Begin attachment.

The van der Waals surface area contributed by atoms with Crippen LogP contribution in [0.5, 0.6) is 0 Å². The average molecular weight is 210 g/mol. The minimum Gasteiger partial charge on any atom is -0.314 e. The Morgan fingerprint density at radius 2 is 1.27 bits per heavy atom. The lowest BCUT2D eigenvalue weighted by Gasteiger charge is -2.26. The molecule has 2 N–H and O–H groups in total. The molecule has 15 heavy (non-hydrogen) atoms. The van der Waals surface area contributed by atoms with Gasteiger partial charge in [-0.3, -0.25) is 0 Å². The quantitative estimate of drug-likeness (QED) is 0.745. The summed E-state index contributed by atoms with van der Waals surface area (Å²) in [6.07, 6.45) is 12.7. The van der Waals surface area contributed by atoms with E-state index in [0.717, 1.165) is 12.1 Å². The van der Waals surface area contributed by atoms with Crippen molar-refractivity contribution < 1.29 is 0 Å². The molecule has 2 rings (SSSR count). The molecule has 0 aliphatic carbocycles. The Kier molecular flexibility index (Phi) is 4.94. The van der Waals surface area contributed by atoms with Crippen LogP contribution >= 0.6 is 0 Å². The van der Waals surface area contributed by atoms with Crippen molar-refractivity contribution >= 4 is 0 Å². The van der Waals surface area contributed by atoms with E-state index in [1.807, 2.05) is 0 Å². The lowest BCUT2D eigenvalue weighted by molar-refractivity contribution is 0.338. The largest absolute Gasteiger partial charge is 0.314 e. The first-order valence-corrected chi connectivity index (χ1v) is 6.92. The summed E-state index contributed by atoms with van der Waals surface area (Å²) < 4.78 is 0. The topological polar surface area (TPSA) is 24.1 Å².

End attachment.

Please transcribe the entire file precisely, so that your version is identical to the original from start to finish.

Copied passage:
The van der Waals surface area contributed by atoms with Crippen LogP contribution in [0.5, 0.6) is 0 Å². The average molecular weight is 210 g/mol. The minimum Gasteiger partial charge on any atom is -0.314 e. The Morgan fingerprint density at radius 2 is 1.27 bits per heavy atom. The lowest BCUT2D eigenvalue weighted by Gasteiger charge is -2.26. The molecule has 2 N–H and O–H groups in total. The molecule has 15 heavy (non-hydrogen) atoms. The van der Waals surface area contributed by atoms with Gasteiger partial charge in [-0.3, -0.25) is 0 Å². The quantitative estimate of drug-likeness (QED) is 0.745. The summed E-state index contributed by atoms with van der Waals surface area (Å²) in [6.07, 6.45) is 12.7. The van der Waals surface area contributed by atoms with E-state index in [0.717, 1.165) is 12.1 Å². The van der Waals surface area contributed by atoms with Crippen molar-refractivity contribution < 1.29 is 0 Å². The molecule has 2 rings (SSSR count). The molecule has 0 aliphatic carbocycles. The Kier molecular flexibility index (Phi) is 4.94. The van der Waals surface area contributed by atoms with Crippen LogP contribution >= 0.6 is 0 Å². The van der Waals surface area contributed by atoms with Crippen molar-refractivity contribution >= 4 is 0 Å². The van der Waals surface area contributed by atoms with E-state index in [1.807, 2.05) is 0 Å². The lowest BCUT2D eigenvalue weighted by molar-refractivity contribution is 0.338. The largest absolute Gasteiger partial charge is 0.314 e. The first-order valence-corrected chi connectivity index (χ1v) is 6.92. The summed E-state index contributed by atoms with van der Waals surface area (Å²) < 4.78 is 0. The topological polar surface area (TPSA) is 24.1 Å².